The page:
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How to Protect Your Data and Laptop if Stolen in Public Using a USB Cable

Thief stealing a laptop

It seems like our entire lives, especially our work lives, are stored online—on the cloud, on our social media, on our storage drives in our laptops and phones. That’s why laptop theft—an issue that used to be mainly about cost of replacing the device—is a growing concern. Depending on your occupation, you might have not only your entire work stored on your work laptop but also important pins and passwords to websites for banking, health, and private matters. If you use a laptop for work, you may be connected to your work VPN, giving you (and anyone on it) access to potentially critical information and resources.

Unfortunately, data thieves know this and some resort to very analog methods of snatching it away from you. Instead of stealing your data and tech in a civilized phishing scam, some just grab your laptop from the coffeehouse table while you’re trying to enjoy a cup of joe, inevitably outrunning you. So what can you do?

Killswitch_example
Image via MICHAEL ALTFIELD'S TECH BLOG

Luckily, one software engineer has come up with an innovative solution. You can invest in a USB cable kill switch.

Michael Altfield, a Linux sysadmin from Orlando, Florida, designed a USB based “kill cable” to keep data thieves (who are in this case literally stealing from you) at bay. He calls it the BusKill and it works on a similar vein to the emergency stop cables on treadmills. Treadmills use a clip on cord that attaches to your clothing and when tugged (which happens if you are flung off the belt) stops the machine entirely in a vain attempt to give you time to catch yourself.

In the same way, the BusKill acts like a dead man’s switch which will wipe or entirely shut down a Linux laptop. This is achieved by clipping a modified USB cable to your person and plugging it in to your device. When the laptop is yanked away, the USB cable will naturally detach and activate a udev script which proceeds to execute some preset operations of your own choosing.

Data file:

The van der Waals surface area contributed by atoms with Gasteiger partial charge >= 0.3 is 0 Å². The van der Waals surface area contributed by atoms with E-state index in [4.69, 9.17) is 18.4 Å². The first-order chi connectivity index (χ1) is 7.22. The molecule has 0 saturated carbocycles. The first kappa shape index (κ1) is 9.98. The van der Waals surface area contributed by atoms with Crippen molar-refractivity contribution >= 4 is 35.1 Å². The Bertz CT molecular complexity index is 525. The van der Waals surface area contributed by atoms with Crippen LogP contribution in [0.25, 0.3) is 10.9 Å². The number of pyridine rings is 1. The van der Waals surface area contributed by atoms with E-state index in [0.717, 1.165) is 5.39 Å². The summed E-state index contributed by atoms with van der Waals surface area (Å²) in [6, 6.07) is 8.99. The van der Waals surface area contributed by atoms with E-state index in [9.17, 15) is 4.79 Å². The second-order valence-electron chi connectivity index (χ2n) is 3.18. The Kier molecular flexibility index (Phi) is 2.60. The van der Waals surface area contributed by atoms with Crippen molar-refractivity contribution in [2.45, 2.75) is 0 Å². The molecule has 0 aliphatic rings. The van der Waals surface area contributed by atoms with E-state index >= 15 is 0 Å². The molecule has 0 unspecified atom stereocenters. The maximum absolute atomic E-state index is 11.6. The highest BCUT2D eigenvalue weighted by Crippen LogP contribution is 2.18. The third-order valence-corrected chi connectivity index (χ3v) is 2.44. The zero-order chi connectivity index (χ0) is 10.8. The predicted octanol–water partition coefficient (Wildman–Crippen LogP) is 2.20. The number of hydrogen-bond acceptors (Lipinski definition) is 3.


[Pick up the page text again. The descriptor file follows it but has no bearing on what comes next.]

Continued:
What’s nice about this is that you can customize the operations to your own liking. You can simply activate a screensaver or shut down the device which will force the thief to break through your usual security measures. Or, if you want to go the scorched earth route, you can configure it to wipe the device clean or even delete certain data files (a big plus when working on sensitive, confidential information).

According to Altfield, a user can do everything right with software security (2FA, using a good VPN, etc.,) but none of that means anything if a thief can just swipe your laptop right after you’ve input all your passwords.

Altfield is not selling retail ready BusKill cables quite yet. However, he does provide published instructions for creating your own. The components are pretty basic: a USB drive (can be blank), a carabiner keyring, a USB magnetic breakaway adapter, and a USB cable. The overall cost can vary for your cable due to whatever configuration you require and the quality of the other components, but you can make something up between $20-45 USD.  Altfield also provides two sample udev scripts, one which activates your screensaver (effectively locking your device) and the other just completely shuts it down.

You will need to build your own script if you want to wipe data or delete specific sensitive data folders because these depend on location and type of data. Also, this is for Linux systems only. Hopefully somethign will come along for other operating systems.

It’s tough to say if this will become the next big security thing since biometric authentication entered the scene a couple years ago with finger print scanning. However, the customization, relatively low cost, and physically anchoring sense that this “kill cable” offers is pretty attractive. Altfield doesn’t seem interested in patenting his invention, rather making it available for everyone, but likely someone will jump on it and make retail ready options for purchase.